First call: 1985


Around the country this month, thousands of newly minted MDs face their first night on call. In solidarity, I will share the story of my own first call 26 years ago, back when there were no work hour limits, no fallback positions, no handholding program directors—just pimping, dumping, buffing and turfing.

It was the broiling summer of 1985. In my misplaced zeal to leave the frozen tundra of Minnesota, I found myself in the steam-room heat of Houston. I had traded barren, frozen wasteland for sun-baked, urban concrete. My car lacked an air conditioner, my apartment was minus a refrigerator, and I didn't have a clue.

James S Newman, FACP
James S. Newman, FACP

I had come from a school that was hands off, pass/fail, learn-what-you-want. I was going to a residency that was do-it-yourself, don't-screw-up, you'd-better-know-it-all. These were in the days where you drew your own blood, did your own gram stains, and usually transported your own patients.

My first day at the VA would turn into a 40-hour marathon of medical misadventure. Time passed quickly as we learned all 30 patients on the open ward, the beds separated only by curtains. Every patient knew the intimate details of her neighbor. All shared a sonic, aromatic, palpable miasma of misery.

We strolled among the patients—a long-forgotten attending, a resident, two scared interns, and a handy-dandy medical student (HDMS). Ahead of us, we pushed a rack of charts that were prone to scatter papers at the most inopportune times, only to be hastily shoved back into the clipboards in the wrong order. No electronic records, usually no old records at all.

My soon-to-be long-suffering resident, the much esteemed Moises Bucay, was on that night. My first page came in, for a febrile patient. Bucay looked me square in the eye. “OK, Mayo Boy, that patient has a fever. What you gonna do?”

I answered, “Blood cultures, CBC, U/A chest X-ray.”

“Very good,” he replied. “Now go draw those labs.”

I looked at him. “Can you show me how to draw blood?”

He threw himself on the floor, screaming “I'm dyyyinnnggg; my intern can't draw blood!” Then I told him I did not know how to put in a Foley, either.

The night progressed. The other intern on call got increasingly delirious as he tried repeatedly to draw blood. Finally he began to stick everyone in the femoral vein, running down the hallway yelling “Cherchez la femme-oral!” It seemed pretty early in the game to crack up.

My own phlebotomy skills were soon tested. After an hour of labor, many needle sticks, and much undue pain and suffering for the poor pincushion of a patient, I was able to draw enough for blood cultures and a CBC. As I walked in triumph from the bedside, feeling like a vampire in training, holding the prized, red-topped tube, Bucay stared at me in disbelief. “A red top? That's for chemistries, not blood cultures or a CBC!”

When I returned to the patient's room, he assured me, despite shaking chills and diaphoresis, that he was afebrile and cultures were unnecessary. Of course I believed him.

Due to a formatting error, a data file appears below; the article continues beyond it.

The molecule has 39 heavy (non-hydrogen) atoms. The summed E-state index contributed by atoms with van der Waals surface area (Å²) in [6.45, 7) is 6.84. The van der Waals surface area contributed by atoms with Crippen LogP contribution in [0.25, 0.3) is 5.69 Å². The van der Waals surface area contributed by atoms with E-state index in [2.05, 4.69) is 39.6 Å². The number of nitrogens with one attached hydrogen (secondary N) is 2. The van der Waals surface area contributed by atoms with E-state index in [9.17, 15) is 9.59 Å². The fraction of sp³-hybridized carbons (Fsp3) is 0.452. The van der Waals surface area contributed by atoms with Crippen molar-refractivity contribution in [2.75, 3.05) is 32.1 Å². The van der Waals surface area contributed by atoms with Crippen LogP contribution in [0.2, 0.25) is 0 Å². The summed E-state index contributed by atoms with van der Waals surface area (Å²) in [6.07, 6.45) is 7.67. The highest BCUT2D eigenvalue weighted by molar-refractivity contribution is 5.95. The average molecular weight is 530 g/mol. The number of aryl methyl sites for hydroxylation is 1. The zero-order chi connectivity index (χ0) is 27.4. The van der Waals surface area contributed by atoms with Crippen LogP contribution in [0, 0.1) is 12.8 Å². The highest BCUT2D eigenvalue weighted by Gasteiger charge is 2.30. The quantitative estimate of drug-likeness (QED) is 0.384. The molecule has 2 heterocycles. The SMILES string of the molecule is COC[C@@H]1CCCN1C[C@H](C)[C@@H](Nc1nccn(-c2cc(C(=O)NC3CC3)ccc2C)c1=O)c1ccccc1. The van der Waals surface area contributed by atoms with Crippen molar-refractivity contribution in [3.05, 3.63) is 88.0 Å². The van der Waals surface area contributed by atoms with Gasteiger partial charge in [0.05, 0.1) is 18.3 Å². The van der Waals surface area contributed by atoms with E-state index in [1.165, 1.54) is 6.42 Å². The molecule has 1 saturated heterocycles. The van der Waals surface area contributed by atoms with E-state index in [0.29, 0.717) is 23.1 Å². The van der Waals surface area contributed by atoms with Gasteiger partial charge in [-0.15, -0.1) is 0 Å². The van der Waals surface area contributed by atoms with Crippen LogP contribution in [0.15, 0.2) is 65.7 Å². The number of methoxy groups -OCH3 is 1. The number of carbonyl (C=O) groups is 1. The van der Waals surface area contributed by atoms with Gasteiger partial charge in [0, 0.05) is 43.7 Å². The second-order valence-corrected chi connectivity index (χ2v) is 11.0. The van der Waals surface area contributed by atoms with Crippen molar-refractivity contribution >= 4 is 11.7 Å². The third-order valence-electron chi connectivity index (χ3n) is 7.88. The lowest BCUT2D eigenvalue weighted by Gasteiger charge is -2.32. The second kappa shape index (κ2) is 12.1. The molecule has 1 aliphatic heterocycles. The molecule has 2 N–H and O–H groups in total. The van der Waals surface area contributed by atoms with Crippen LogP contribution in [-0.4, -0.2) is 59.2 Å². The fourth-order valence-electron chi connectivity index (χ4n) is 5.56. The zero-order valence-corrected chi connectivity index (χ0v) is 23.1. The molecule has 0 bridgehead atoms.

The night continued. Our team was deluged with admissions. Pneumonia, CHF, cellulitis, diverticulitis. Not too different from my admissions last week. I scrambled to take histories, perform physical examinations, make diagnoses and devise treatment plans. No cutting and pasting. My indecipherable chicken scratch filled many yellow sheets. My orders were enigmatic, illegible and unfathomable, but somehow the pharmacist sent antibiotics, diuretics, narcotics and antiemetics to patients, who then seemed to get better. Was it “Primum non nocere”, pure chance, or the fact that patients sometimes get better no matter what you do? I tended to think it was my expertise and innate healing aura. I might have been delusional.

The pager beeped again and it was another febrile patient, this time with altered mental status. I realized I needed to do a lumbar puncture. I had never done one and I was on my own. I got the tray, looked at the tubes, the needles, the lidocaine, and the Betadine, and was stunned, like a deer in headlights. Then: my salvation. I saw the HDMS scuttle by.

“Hey,” I called out. “Want to do a spinal tap?” He rushed over. He had never done one, but had seen a few. “Go ahead,” I offered, “I'll supervise you.”

I watched him assemble the kit, load the syringe, attach the pipettes and open the collection tubes. I was paying close attention. I held the somewhat unresponsive patient by the neck and knees while the HDMS went to work. The needle seemed so long. But there was no fluid forthcoming despite many tries.

Finally, in desperation, I switched places with the HDMS. “Let me help you out,” I nervously commanded. I took the long skinny needle, aimed between the vertebrae buried in layers of adipose, and plunged into action. I wasn't sure if I'd hit his aorta or his gallbladder, but miraculously, a few cc's of relatively clear fluid dripped into the collection tubes. I looked smugly at the HDMS. “That's how you do it,” I said.

It was trial by fire, with inadequate supervision and too long hours, but somehow the patients got decent care. The facts I'd learned in medical school gelled under the pressures of the onslaught. Could I have done just as well with fewer patients, more sleep, better oversight, and more time for contemplation? Maybe, but then I wouldn't have so many great war stories to tell. In the age of evidence-based medicine, these stories are my corpus, the foundation of my anecdote-based medicine. I would not change them—but I also would not wish them on my interns, or especially, my patients.